Kaufmann superbly delivers a role that exhausts all emotions, the power, the passion, the grief, but also lyrical tenderness in Gioia nella notte dense, one of the most beautiful love duets ever written. His triumphant entry, the exuberant Esultate, is shattering. Italian soprano Federica Lombardi is an ideal Desdemona who “successfully brings off a marvellous musical depiction of wounded innocence” with her beautiful, many-shaded voice. Of course there is Iago, Carlos Álvarez, a veteran of the role who is suitably conniving and malevolent, but Kaufmann and Pappano’s collaboration is symbiotic and the magnum force that binds it all together. “An Otello for the ages.” (The New York Times)

05 Gurrelieder GlagoliticSchoenberg – Gurre-Lieder; Janáček – Glagolitic Mass
Soloists; Chor des Bayerischen Rundfunks; Symphonieorchester des Bayerischen Rundfunks; Rafael Kubelík
Urania Records WS121388 (naxosdirect.com/items/schoenberg-gurre-lieder-janácek-glagolitic-mass-534288)

This sprawling, two-disc release pairs Arnold Schoenberg’s Gurre-Lieder with Leoš Janáček’s Glagolitic Mass. There is an unexpected symbiosis achieved from juxtaposing the two works, both masterstrokes of their respective composers’ catalogues. 

The record opens with the Gurre-Lieder. Bavarian Radio Symphony and Choir and Rafael Kubelik offer a gilded rendition of the orchestral prelude, celebrating its expressionist sonorities with a vibrant, contemporary veneer to the sound profile and design. One feels that this could almost be the work of an orchestralist titan of our own century: John Adams or Kaija Saariaho. Of course, this is due in no small part to the expert insights and overarching concept Kubelik brings to Schoenberg’s art; the conductor has a remarkable talent for breathing urgent new life into scores from the past, imbuing everything he touches with brilliance and finesse.

The singing itself and delivery of text is equally compelling. Every voice contributes a unique component to the narrative arc, expertly balanced and stylistically suitable to such sumptuous orchestral direction. The final installment of Part III, “The Summer Wind’s Wild Hunt,” proves an impressive convergence of all elements in a whirling, bristling finale where not a single musical stone goes unturned – a thrilling end to a monumental work of love and tragedy.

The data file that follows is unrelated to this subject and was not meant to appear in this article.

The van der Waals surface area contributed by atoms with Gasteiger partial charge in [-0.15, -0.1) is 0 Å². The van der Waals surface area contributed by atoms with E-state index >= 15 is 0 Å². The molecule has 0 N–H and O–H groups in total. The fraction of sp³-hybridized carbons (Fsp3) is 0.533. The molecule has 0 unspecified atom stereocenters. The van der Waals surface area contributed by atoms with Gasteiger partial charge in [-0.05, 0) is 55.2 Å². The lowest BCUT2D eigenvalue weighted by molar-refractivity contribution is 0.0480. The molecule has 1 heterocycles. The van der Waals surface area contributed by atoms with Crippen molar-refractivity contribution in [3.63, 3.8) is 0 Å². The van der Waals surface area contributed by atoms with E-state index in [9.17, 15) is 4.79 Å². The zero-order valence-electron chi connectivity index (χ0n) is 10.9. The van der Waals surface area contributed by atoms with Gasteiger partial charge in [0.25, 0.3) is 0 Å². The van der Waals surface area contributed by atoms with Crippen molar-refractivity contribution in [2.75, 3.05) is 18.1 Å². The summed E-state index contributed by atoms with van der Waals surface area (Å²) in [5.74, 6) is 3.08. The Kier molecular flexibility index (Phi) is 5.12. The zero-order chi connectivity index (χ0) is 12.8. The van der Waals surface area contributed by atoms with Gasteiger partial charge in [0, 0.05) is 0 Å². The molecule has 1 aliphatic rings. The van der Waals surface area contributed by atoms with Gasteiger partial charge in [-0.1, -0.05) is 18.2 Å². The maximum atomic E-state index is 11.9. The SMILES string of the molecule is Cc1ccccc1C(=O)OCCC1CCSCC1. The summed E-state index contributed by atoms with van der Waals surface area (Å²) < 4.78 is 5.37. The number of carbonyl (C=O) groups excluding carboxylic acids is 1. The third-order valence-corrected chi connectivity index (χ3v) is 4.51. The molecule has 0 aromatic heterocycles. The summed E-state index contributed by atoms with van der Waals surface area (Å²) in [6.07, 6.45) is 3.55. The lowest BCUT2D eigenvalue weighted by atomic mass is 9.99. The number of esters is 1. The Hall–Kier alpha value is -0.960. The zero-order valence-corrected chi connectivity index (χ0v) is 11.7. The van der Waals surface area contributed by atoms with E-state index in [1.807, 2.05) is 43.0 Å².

The second half of Disc Two is occupied by Janáček’s Glagolitic Mass, JW III/9. As is typical of the composer’s best scores, this music boasts laser-precise allocations of material: instruments and voices are grouped via singular senses of registral timbre and colour. The efficiency of expression here almost surpasses Schoenberg’s longer work, as Janáček finds the perfect compositional solution for each verse of text and instrumental interlude. 

Additionally, the composer’s penchant for writing choral music is on full display – not to mention the infamous organ solo! – all expertly enhanced by impeccable diction from the vocal soloists. While more modest in scope than the Gurre-Lieder, Janáček’s Glagolitic Mass is performed here with a breadth of expression and understanding that matches the lineage of pan-Slavic history and its corresponding inheritance. The darker Eastern tunes of old fittingly conclude this indomitable two-disc set, worthy of a second – and even a third – listen!

06 ParryParry – Songs of farewell
Westminster Abbey Choir; James O’Donnell
Hyperion CDA68301 (hyperion-records.co.uk/tw.asp?w=W47)

For lovers of choral music, the British label Hyperion has championed the genre ever since its founding in 1980. This latest offering, featuring works by Parry, Stanford and Gray performed by the Westminster Abbey choir under the direction of James O’Donnell, is a splendid addition.